Still, the threat of competition from firms such as Pepsi and Dr. Pepper should serve as a warning for the Coca-Cola Company. Notably, Pepsi stands as one of the biggest competitors for Coca-Cola, especially in the home market. With such competitors, stealing a march in relation to bottle buyouts, they have an advantage in regard to reposition themselves in a marketplace that is undergoing tremendous redefinition. At times and, especially in low-calorie soft drinks, the company’s products are in direct competition presenting the risk of cannibalization.
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Porters Five Force Analysis
The threat of new entrants in the soft drink industry is low. Arguably, this market segment is dominated by Coca-Cola and PepsiCo with the help of their strong brands and advanced distribution channels. Further, the soft drink industry is approaching saturation with smaller companies filling for the market demand. This, in turn, makes it relatively difficult for new players to enter and compete with existing firms. In addition, establishing of a new business in the industry requires high fixed cost to cater to production costs, distribution, and economies of scale (Banutu-Gomez, 2012). Notably, it would be difficult for new entrants to compete on price in the absence of economies of scale. Market saturation and high capital requirements make it hard for new players to enter the industry.
The threat of substitutes, especially non-carbonated products, is, however, very high. Sports drinks and bottled water are becoming increasingly popular with the growing awareness of the need for healthier diets. The awareness trend is characterized by the growing consumption pattern of aging baby-boomers. Currently, there exists a variety of sport drinks and bottled water products to cater for different consumers tastes. These substitutes are being advertised as healthier products as compared with existing soft drinks (Puravankara, 2007). Further, tea and coffee are other competitive substitutes and are liked for their caffeine content. Specialty blend tea and coffee are gaining popularity with companies such as McDonald’s and Starbucks coming up with a variety of flavors to offer to the customers. The low cost of switching further makes the threat of substitutes to be high.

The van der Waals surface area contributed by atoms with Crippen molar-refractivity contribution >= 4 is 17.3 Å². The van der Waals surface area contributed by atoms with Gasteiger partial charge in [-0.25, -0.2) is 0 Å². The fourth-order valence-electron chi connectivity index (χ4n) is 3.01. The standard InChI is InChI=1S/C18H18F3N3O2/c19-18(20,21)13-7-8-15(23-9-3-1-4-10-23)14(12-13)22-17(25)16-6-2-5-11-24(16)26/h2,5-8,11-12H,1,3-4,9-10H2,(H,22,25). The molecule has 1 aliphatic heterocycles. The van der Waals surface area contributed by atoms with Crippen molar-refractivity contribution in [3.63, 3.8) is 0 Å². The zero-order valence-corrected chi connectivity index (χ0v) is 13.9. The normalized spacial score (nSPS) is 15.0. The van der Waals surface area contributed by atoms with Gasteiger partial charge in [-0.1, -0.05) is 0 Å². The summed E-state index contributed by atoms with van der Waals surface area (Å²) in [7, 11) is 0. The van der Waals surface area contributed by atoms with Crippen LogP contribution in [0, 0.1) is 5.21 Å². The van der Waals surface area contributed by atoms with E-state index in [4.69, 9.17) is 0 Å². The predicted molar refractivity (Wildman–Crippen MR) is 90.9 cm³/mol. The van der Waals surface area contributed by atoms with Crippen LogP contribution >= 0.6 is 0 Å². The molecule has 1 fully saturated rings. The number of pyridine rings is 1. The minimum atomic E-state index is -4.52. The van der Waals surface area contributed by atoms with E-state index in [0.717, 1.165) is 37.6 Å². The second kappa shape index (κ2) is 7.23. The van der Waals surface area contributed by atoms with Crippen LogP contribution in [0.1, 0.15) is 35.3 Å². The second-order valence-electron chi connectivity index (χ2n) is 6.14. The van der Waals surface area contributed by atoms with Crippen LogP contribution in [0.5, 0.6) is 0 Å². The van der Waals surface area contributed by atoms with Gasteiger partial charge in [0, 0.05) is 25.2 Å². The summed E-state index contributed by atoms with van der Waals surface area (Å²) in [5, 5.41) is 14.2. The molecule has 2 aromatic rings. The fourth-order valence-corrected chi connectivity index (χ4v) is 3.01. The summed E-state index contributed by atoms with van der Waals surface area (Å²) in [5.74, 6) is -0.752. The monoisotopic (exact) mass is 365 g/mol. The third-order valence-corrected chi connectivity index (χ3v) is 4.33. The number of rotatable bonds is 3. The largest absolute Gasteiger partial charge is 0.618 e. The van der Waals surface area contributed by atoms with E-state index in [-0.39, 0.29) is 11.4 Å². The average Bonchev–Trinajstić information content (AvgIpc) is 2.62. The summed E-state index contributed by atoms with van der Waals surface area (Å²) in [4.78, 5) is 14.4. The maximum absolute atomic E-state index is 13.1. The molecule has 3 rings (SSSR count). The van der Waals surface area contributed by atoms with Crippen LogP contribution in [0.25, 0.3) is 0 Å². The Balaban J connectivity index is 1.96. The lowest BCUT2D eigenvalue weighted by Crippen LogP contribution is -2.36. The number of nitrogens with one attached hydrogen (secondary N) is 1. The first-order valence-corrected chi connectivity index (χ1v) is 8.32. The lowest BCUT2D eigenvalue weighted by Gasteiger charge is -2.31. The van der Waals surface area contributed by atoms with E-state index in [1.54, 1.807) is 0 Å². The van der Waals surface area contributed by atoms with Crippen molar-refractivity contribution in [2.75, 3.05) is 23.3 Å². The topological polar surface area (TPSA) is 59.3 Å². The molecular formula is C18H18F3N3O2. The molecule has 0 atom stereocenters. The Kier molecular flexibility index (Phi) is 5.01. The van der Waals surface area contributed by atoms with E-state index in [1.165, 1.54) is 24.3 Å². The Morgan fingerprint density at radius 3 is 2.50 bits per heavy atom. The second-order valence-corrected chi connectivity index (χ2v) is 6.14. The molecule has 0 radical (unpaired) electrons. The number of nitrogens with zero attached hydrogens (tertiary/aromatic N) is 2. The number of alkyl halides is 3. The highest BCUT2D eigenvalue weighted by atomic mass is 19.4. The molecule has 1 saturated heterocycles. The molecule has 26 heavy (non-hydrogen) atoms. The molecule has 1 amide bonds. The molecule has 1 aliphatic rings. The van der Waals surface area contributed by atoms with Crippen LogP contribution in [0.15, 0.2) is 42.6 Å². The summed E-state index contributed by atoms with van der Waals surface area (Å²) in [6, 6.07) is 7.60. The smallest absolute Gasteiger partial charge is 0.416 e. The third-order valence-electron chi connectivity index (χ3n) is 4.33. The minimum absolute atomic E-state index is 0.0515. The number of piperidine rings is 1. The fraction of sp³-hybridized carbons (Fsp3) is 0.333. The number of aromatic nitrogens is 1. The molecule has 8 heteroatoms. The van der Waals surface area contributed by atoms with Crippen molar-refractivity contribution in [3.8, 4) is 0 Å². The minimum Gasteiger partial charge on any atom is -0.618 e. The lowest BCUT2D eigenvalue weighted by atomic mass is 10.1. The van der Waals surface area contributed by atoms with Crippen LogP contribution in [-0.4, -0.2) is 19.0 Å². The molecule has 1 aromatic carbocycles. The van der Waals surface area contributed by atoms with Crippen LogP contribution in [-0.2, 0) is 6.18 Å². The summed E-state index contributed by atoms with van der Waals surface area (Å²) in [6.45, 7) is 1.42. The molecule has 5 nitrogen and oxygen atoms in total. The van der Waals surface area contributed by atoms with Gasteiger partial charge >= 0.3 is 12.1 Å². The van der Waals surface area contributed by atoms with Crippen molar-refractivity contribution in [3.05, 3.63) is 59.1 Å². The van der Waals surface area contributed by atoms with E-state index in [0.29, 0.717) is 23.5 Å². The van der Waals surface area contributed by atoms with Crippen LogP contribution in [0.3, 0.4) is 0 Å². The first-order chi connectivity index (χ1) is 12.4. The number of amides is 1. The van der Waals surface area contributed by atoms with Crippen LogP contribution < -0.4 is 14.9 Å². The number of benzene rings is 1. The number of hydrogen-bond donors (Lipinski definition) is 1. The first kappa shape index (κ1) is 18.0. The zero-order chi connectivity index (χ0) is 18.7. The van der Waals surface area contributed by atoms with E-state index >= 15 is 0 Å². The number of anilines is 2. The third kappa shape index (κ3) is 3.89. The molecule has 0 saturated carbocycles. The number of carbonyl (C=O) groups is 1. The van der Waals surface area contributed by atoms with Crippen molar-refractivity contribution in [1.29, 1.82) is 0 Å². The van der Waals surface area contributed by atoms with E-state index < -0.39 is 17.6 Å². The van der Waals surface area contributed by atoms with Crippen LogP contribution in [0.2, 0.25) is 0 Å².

The bargaining power of suppliers in the soft drink industry is also high. For Coca-Cola, the main suppliers include manufacturers of bottling equipment and secondary packaging. Despite the fact that the corporation does not engage in bottling activities, it does own 36 % of the Coca-Cola Enterprises. The remaining 64 percent constitute a publicly-traded company. Coca-Cola Enterprises is the largest bottler in the market. It should be noted that the fact that the Coca-Cola Company owns the majority share may create a false sense that the bargaining power of the supplier is low (Douglas, Craig, & Nijssen, 2001). Simmering tensions between the bottler and the firm coupled with a high rate of introducing new products is creating distributional and operational complexity which, in turn, is affecting the company’s relationship with bottlers.
As in the case with suppliers, the bargaining power of buyers is high. The Coca-Cola products are mainly bought by restaurants, discount stores, and large grocers. Soft drink products are distributed to the stores from where they are redistributed to the consumer. The former usually buy large volumes of products which allows buying them at relatively low prices (Vrontis & Sharp, 2003). With the number of consumers going for soft drinks shrinking, decreasing buyer demand could further increase buyers bargaining power.
One of the competitive pressures facing Coca-Cola emancipates from the rivalry with its major competitors being PepsiCo and Cadbury. Despite the fact that the company has high volumes globally, it is facing stiff competition in the home market particularly from PepsiCo. The increasing global presence of its competitors and the growth in their brand images is also creating competitive pressure for Coca-Cola.